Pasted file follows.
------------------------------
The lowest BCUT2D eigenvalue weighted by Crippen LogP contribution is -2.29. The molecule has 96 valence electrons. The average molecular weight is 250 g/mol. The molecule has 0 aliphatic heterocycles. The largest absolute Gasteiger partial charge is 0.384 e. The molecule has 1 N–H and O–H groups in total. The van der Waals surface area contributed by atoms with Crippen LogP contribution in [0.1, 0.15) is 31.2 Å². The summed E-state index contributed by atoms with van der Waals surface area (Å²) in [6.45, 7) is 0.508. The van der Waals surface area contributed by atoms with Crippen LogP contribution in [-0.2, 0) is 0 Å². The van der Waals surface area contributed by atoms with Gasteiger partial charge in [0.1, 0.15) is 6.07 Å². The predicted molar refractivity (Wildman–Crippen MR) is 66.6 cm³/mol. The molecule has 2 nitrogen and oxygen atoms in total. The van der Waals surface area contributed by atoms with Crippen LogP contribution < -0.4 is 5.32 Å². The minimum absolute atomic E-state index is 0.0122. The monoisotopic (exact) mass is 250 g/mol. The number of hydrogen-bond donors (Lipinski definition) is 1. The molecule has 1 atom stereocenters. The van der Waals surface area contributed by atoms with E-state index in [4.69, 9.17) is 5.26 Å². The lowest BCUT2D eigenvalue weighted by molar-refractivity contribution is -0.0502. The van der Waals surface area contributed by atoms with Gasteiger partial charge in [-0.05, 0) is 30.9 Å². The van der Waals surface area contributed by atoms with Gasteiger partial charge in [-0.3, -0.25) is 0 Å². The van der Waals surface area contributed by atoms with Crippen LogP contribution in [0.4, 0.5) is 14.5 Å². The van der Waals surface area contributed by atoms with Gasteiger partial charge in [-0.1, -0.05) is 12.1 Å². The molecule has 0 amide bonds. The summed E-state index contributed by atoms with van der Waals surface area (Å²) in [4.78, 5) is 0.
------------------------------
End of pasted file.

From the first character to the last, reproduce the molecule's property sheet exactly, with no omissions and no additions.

The lowest BCUT2D eigenvalue weighted by Crippen LogP contribution is -2.29. The molecule has 96 valence electrons. The average molecular weight is 250 g/mol. The molecule has 0 aliphatic heterocycles. The largest absolute Gasteiger partial charge is 0.384 e. The molecule has 1 N–H and O–H groups in total. The van der Waals surface area contributed by atoms with Crippen LogP contribution in [0.1, 0.15) is 31.2 Å². The summed E-state index contributed by atoms with van der Waals surface area (Å²) in [6.45, 7) is 0.508. The van der Waals surface area contributed by atoms with Crippen LogP contribution in [-0.2, 0) is 0 Å². The van der Waals surface area contributed by atoms with Gasteiger partial charge in [0.1, 0.15) is 6.07 Å². The predicted molar refractivity (Wildman–Crippen MR) is 66.6 cm³/mol. The molecule has 2 nitrogen and oxygen atoms in total. The van der Waals surface area contributed by atoms with Crippen LogP contribution < -0.4 is 5.32 Å². The minimum absolute atomic E-state index is 0.0122. The monoisotopic (exact) mass is 250 g/mol. The number of hydrogen-bond donors (Lipinski definition) is 1. The molecule has 1 atom stereocenters. The van der Waals surface area contributed by atoms with E-state index in [4.69, 9.17) is 5.26 Å². The lowest BCUT2D eigenvalue weighted by molar-refractivity contribution is -0.0502. The van der Waals surface area contributed by atoms with Gasteiger partial charge in [-0.05, 0) is 30.9 Å². The van der Waals surface area contributed by atoms with Gasteiger partial charge in [-0.3, -0.25) is 0 Å². The van der Waals surface area contributed by atoms with Crippen LogP contribution in [0.4, 0.5) is 14.5 Å². The van der Waals surface area contributed by atoms with Gasteiger partial charge in [-0.1, -0.05) is 12.1 Å². The molecule has 0 amide bonds. The summed E-state index contributed by atoms with van der Waals surface area (Å²) in [4.78, 5) is 0.